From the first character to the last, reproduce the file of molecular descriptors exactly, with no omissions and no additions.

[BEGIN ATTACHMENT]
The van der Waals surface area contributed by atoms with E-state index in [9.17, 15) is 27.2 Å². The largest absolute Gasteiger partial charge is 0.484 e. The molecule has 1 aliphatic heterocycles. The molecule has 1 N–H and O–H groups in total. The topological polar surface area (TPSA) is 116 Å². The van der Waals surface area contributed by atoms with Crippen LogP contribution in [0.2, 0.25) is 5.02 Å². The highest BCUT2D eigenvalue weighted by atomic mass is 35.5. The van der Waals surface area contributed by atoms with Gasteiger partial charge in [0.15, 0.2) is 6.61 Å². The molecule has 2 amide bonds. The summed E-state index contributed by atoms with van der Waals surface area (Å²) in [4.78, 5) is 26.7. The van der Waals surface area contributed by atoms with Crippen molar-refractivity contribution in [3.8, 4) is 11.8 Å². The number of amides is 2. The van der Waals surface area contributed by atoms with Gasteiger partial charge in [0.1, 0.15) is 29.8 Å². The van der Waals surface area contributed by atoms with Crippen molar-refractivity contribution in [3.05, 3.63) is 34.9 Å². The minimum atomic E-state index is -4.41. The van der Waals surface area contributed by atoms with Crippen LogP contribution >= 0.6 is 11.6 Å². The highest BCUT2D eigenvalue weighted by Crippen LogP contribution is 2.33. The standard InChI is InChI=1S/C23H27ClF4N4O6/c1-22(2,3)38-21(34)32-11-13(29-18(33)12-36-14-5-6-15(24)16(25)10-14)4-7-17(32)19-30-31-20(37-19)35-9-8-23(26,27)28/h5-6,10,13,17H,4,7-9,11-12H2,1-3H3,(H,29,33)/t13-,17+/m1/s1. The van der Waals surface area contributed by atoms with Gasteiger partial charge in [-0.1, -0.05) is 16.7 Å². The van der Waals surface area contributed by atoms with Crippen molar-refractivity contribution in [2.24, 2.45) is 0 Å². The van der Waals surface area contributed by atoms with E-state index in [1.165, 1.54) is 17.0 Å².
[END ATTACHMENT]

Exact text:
The van der Waals surface area contributed by atoms with E-state index in [9.17, 15) is 27.2 Å². The largest absolute Gasteiger partial charge is 0.484 e. The molecule has 1 aliphatic heterocycles. The molecule has 1 N–H and O–H groups in total. The topological polar surface area (TPSA) is 116 Å². The van der Waals surface area contributed by atoms with Crippen LogP contribution in [0.2, 0.25) is 5.02 Å². The highest BCUT2D eigenvalue weighted by atomic mass is 35.5. The van der Waals surface area contributed by atoms with Gasteiger partial charge in [0.15, 0.2) is 6.61 Å². The molecule has 2 amide bonds. The summed E-state index contributed by atoms with van der Waals surface area (Å²) in [4.78, 5) is 26.7. The van der Waals surface area contributed by atoms with Crippen molar-refractivity contribution in [3.8, 4) is 11.8 Å². The number of amides is 2. The van der Waals surface area contributed by atoms with Gasteiger partial charge in [0.1, 0.15) is 29.8 Å². The van der Waals surface area contributed by atoms with Crippen molar-refractivity contribution in [3.05, 3.63) is 34.9 Å². The minimum atomic E-state index is -4.41. The van der Waals surface area contributed by atoms with Crippen LogP contribution >= 0.6 is 11.6 Å². The highest BCUT2D eigenvalue weighted by Crippen LogP contribution is 2.33. The standard InChI is InChI=1S/C23H27ClF4N4O6/c1-22(2,3)38-21(34)32-11-13(29-18(33)12-36-14-5-6-15(24)16(25)10-14)4-7-17(32)19-30-31-20(37-19)35-9-8-23(26,27)28/h5-6,10,13,17H,4,7-9,11-12H2,1-3H3,(H,29,33)/t13-,17+/m1/s1. The van der Waals surface area contributed by atoms with Gasteiger partial charge in [-0.1, -0.05) is 16.7 Å². The van der Waals surface area contributed by atoms with Crippen molar-refractivity contribution in [2.24, 2.45) is 0 Å². The van der Waals surface area contributed by atoms with E-state index in [1.165, 1.54) is 17.0 Å².